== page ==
- Stuever, H. (2010, March 20). ‘Jamie Oliver’s Food Revolution’ regurgitates the worst of reality TV pap. The Washington Post, Retrieved May 3, 2010 from http://www.washingtonpost.com, para. 1 [↩]
- Gupta, A. (2010, April 8). How TV superchef Jamie Oliver’s ‘Food Revolution’ flunked out. AlterNet, Retrieved April 8, 2010 from http://www.alternet.org, para. 18 [↩]
- Witchel, A. (2009, October 11). Putting America’s diet on a diet. The New York Times, Retrieved April 29, 2010 from http://nytimes.com, para. 3. [↩]
- McGray, D. (2010, April 26). The war over America’s lunch. Time, Retrieved April 29, 2010 from http://www.time.com, para. 6. [↩]
- Gupta, A. (2010, April 8). How TV superchef Jamie Oliver’s ‘Food Revolution’ flunked out. AlterNet, Retrieved April 8, 2010 from http://www.alternet.org, para. 3. [↩]
I absolutely agree with this analysis. What I found particularly disturbing about this show, as a gender scholar, is the inordinate amount of responsibility he levels at at mothers and female caregivers. Yet another example of the ways in which systemic issues are framed as personal and individual–thus undermining the call for changes at the political/economic level.
I’d say then we need to change the National School Lunch Program. We can pick up where Oliver left off, I like to think, not just say he didn’t do enough or the right way. Oliver can’t do everything that needs to be done, but he’s trying to do something. If he blames moms and female caregivers, it’s probably simply because they are the main ones feeding junk to kids. No, it’s not the school cooks’ fault, the higher-ups need to put in changes, but I think we need to address any and all levels to get change.
I guess, if you are dealing in broad sweeping terms, that the majority of people responsible for food are women, while this does enforce typical gender roles, surely it is more stating fact than some pre-determined desire to enslave women.
Despite the fact your “analysis” spends an inordinate amount of time on synopsis, there are multiple points in the show that deal with larger economic and structural forces––not just moms. Oliver’s battles with administrators who are concerned with economics instead of nutrition and dealing with misguided school lunch nutritional standards (where french fries and ketchup are considered vegetables) take up far more of the series than blaming mothers. (In fact, the only time he directly confronts a mother––not parents or other caregivers––is in the first episode where a woman literally fried every meal she cooked for her family.) If there were said to be a villain in the show, it’s the school administrator who routinely complains about food waste, demonstrating an inflexible compliance to standards that eschews common sense, not allowing forks or knives in the cafeteria; Alice and company may comically grouse, but they come through. Further, there are several points at which Oliver condemns loopholes the food industry use to get into schools unregulated: the posters advertising flavored milk, the fact that these milks have more sugar than pop but are allowed because it’s “healthy”, the fact they cannot be removed because children may not choose to purchase milk entirely. Oliver also debunks prepackaged “lunchables” that market themselves as healthy. There’s even an visit to the frozen food supplier for the schools that shows they also carry fresh food, but price it unrealistically. This company is even shown screwing up an order (frozen chicken is delivered when they ordered fresh) and the cooks are forced to use it because it would be illegal––how is that not showing the roots of the problem? Even though it’s not nearly as hard-hitting as The Omnivore’s Dilemma or Food Inc., cut through the flashy idiocy of the reality show format and see what it actually reveals about the system!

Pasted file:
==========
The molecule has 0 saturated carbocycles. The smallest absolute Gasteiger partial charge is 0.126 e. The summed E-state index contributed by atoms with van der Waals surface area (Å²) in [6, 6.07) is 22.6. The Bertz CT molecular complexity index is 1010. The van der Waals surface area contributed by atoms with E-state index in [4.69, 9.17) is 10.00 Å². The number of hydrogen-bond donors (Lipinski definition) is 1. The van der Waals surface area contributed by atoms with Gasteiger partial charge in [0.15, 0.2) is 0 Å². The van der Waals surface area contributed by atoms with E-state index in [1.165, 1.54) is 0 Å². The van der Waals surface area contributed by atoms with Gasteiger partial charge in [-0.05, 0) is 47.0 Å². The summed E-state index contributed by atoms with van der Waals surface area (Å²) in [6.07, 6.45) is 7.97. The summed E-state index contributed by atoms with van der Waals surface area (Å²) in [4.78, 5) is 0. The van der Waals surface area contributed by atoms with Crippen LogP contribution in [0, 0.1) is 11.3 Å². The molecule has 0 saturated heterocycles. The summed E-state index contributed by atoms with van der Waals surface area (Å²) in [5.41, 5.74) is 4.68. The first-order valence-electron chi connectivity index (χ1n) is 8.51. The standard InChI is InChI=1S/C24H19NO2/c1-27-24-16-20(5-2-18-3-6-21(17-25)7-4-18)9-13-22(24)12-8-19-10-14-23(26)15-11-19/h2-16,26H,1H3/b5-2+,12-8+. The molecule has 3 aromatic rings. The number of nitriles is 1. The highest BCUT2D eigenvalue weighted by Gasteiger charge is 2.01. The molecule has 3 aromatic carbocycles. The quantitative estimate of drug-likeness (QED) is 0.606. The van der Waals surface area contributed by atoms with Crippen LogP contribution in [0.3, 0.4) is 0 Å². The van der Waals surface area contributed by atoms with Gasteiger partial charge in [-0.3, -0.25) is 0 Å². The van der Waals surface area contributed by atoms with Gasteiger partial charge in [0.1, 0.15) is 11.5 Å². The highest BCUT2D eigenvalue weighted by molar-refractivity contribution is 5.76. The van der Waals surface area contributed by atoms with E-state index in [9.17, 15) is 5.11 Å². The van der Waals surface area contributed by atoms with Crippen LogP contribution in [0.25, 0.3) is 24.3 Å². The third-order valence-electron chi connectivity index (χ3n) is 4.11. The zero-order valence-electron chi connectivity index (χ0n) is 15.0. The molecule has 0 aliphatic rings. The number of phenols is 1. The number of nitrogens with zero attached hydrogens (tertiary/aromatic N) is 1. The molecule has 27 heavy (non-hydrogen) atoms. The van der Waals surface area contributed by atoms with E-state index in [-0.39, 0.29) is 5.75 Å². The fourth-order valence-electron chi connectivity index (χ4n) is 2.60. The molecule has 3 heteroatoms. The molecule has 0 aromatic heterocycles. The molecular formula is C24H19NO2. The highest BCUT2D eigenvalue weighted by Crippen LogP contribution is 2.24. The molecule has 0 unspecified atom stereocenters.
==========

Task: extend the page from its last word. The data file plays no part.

What’s disappointing about shows like these is that we hold them accountable for changing the world in some real, valid way. Reality television differs from news and charity work in that it is required to neither be transparent nor well-intentioned. Clearly, this show barely achieves its main goal, namely, to entertain and drive consumerism. It would be fascinating to watch this program through the lens of public television, with social impact as a priority. Would the focus be less on humiliating the residents of Huntington County and actually helping them make a difference? What if we put it through the news filter? Would the focus be on the flaws of the system?
Even with an approach of entertaining the masses, the show is not catching on. “Fat” is not something people want to be called these days. Through any filter.
Thanks for the links to some great blogs!